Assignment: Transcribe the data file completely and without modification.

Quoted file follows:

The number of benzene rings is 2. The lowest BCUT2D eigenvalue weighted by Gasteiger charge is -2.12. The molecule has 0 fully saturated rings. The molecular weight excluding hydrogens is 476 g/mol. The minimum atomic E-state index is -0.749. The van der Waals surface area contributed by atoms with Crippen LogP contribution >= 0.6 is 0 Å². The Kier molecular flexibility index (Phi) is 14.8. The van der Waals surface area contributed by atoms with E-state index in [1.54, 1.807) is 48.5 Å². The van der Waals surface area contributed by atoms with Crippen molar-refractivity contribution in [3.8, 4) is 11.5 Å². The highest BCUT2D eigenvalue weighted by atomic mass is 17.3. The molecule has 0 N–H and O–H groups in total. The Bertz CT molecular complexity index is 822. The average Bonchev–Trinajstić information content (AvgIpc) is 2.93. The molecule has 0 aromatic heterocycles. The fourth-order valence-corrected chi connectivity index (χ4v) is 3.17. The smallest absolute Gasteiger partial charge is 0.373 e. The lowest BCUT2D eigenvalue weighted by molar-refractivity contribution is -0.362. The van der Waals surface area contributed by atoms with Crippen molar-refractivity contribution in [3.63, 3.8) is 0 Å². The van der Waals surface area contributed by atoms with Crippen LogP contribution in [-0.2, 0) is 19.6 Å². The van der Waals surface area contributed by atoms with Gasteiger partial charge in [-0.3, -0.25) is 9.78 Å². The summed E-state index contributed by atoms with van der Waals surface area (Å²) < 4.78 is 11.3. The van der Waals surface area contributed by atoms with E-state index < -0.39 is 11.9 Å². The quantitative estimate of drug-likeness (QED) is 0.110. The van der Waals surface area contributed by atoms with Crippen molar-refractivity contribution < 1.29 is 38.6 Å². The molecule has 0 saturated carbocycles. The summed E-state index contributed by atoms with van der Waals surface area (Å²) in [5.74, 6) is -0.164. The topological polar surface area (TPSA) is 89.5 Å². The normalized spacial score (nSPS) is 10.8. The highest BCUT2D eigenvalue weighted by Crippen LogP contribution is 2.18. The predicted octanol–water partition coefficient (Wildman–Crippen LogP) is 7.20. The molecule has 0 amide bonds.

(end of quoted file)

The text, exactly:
The number of benzene rings is 2. The lowest BCUT2D eigenvalue weighted by Gasteiger charge is -2.12. The molecule has 0 fully saturated rings. The molecular weight excluding hydrogens is 476 g/mol. The minimum atomic E-state index is -0.749. The van der Waals surface area contributed by atoms with Crippen LogP contribution >= 0.6 is 0 Å². The Kier molecular flexibility index (Phi) is 14.8. The van der Waals surface area contributed by atoms with E-state index in [1.54, 1.807) is 48.5 Å². The van der Waals surface area contributed by atoms with Crippen molar-refractivity contribution in [3.8, 4) is 11.5 Å². The highest BCUT2D eigenvalue weighted by atomic mass is 17.3. The molecule has 0 N–H and O–H groups in total. The Bertz CT molecular complexity index is 822. The average Bonchev–Trinajstić information content (AvgIpc) is 2.93. The molecule has 0 aromatic heterocycles. The fourth-order valence-corrected chi connectivity index (χ4v) is 3.17. The smallest absolute Gasteiger partial charge is 0.373 e. The lowest BCUT2D eigenvalue weighted by molar-refractivity contribution is -0.362. The van der Waals surface area contributed by atoms with Crippen molar-refractivity contribution in [3.63, 3.8) is 0 Å². The van der Waals surface area contributed by atoms with Crippen LogP contribution in [-0.2, 0) is 19.6 Å². The van der Waals surface area contributed by atoms with Gasteiger partial charge in [-0.3, -0.25) is 9.78 Å². The summed E-state index contributed by atoms with van der Waals surface area (Å²) < 4.78 is 11.3. The van der Waals surface area contributed by atoms with E-state index < -0.39 is 11.9 Å². The quantitative estimate of drug-likeness (QED) is 0.110. The van der Waals surface area contributed by atoms with Crippen molar-refractivity contribution < 1.29 is 38.6 Å². The molecule has 0 saturated carbocycles. The summed E-state index contributed by atoms with van der Waals surface area (Å²) in [5.74, 6) is -0.164. The topological polar surface area (TPSA) is 89.5 Å². The normalized spacial score (nSPS) is 10.8. The highest BCUT2D eigenvalue weighted by Crippen LogP contribution is 2.18. The predicted octanol–water partition coefficient (Wildman–Crippen LogP) is 7.20. The molecule has 0 amide bonds.